Spain — Toledo, Spain, is quite a bit smaller than its Ohio namesake, and quite a bit older, at least nearly 2,000 years older. The Spanish city is the capital of the Castilla-La Mancha autonomous region and is one of the nation’s most historic monuments. Between October 19 and 21, 2012, the city played host to the 23rd National Spanish Firefighters Congress.
This biannual event has evolved over the years into a multifaceted reunion of public service, volunteer, industrial, and aviation firefighters of all ranks, with presentations and discussions on timely fire protection themes and product and service exhibits during the mornings and afternoon hands-on-training sessions. Taking into account the economic crisis that is affecting so many countries and sectors, the congress organizer, ASELF–the Spanish Firefighters Association, considers this year’s meeting to have been highly successful. Although final attendance figures were slightly lower than initially expected, the active participation in assembly sessions and the participation workshops exceeded expectations.
The keynote speaker of the Congress was to have been Lt. General José Emilio Roldan, commander of the Military Emergency Situations Unit (UME), a combined force of Spanish Army, Navy, and Air Force personnel and resources organized in 2005 as a support force in the event of major catastrophes. General Roldan was obliged to attend an emergency command meeting in the Galicia region, where several provoked wildland fires were burning thousands of acres. His substitute, Colonel Gabriel Grimalt, explained the role of the UME in the framework of the nation’s emergency response structure. During the UME’s six years’ existence, personnel and material resources have responded to major wildland fires in various regions of the country, the ongoing El Hierro volcanic eruptions, and the Haitian and Lorca earthquake disasters, among many other interventions.
Other morning presentations included ASELF’s participation in several European training programs, including hazmat operations and confined fire combat, emergency response to incidents in wind turbines, national firefighter and instructor certifications, civil and penal liability concerns, fire department logistics, the roles of industrial fire brigades, intervention in hybrid vehicle emergencies, and fires in historic and monumental cities, among other subjects.
The 14 afternoon workshops and hands-on-training (HOT) sessions included computer applications of the European training programs; canine rescue operations; underwater search and rescue protocols; high-angle rescue; elevator rescue; forcible entry and electrical hazards; psychological aid to firefighters after suicide incidents; applied hydraulics in hoselays; thermal imaging cameras; hazmat incident management; backburning techniques in wildland fires; and wind turbine rescue operations. These sessions–some in classrooms or similar locations, others in specific training scenarios–attracted participation to such an extent that many of the sessions were forced to limit the numbers of participants and even extend their time frames.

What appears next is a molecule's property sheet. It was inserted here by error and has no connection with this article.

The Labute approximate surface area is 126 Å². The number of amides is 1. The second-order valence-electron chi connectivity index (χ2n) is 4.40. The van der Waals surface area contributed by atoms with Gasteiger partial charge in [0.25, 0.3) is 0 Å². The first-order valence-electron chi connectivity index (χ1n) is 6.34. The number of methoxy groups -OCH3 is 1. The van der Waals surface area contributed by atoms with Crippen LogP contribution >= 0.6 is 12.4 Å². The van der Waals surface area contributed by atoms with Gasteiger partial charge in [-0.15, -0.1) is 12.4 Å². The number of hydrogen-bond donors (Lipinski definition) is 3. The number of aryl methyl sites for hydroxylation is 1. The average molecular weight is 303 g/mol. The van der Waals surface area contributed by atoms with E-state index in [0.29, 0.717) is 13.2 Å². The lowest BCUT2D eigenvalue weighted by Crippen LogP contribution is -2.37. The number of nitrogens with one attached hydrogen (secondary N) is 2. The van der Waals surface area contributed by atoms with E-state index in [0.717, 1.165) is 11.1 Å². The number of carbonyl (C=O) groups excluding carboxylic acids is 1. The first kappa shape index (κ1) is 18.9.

How can a writer select one specific subject out of more than a dozen highly worthwhile topics without offending speakers or coordinators? One solution would be to select alphabetically. Another would be taking into account the international scope of one theme or another; still a third solution could be having been the coordinator of one of the activities. My particular solution was to combine all three. The “W” of wind turbine emergencies is the last letter of the activities list–actually the first by inverting the alphabetical order. This topic is of high interest around the world, and I am the coordinator of the Wind Energy Emergencies Technical Working Group of the Spanish Firefighters Association.
I discovered the interest in wind-turbine emergency response three years ago through a comment from Dennis Schultz on the Fire Engineering Training Community. After several exchanges, I delved into the subject here in Spain and discovered a whole new world of very complicated emergency situations that require very specific response actions. One result of this research was the article published in the April 2011 issue of Fire Engineering (“Response to Emergencies in Wind Turbines”) and another published later in the e-Newsletter.
Fires can break out in wind turbines of nearly any height–from ground level up to 300 or more feet aboveground. They can occur inside the aerogenerator assembly, in any of the various structures within the wind farm premises, or as wildland fires inside or outside of the facility–not to mention hazmat leaks and spills, vehicle accidents, structural collapse, and so on. Some of these fire incidents will require fire service response and intervention; others will oblige firefighters to sit around and watch several millions of dollars of high technology burn itself out high over their heads. However, when maintanence or service personnel experience situations that necessitate rescue operations, especially if the situation occurs at 300 feet aboveground and inside the generator assembly, emergency response teams must be prepared to act. This was the background that drew together human and material resources from ASELF, the Rioja and Guadalajara fire services, a wind farm operator near Toledo, and the National Eolic Energy Association.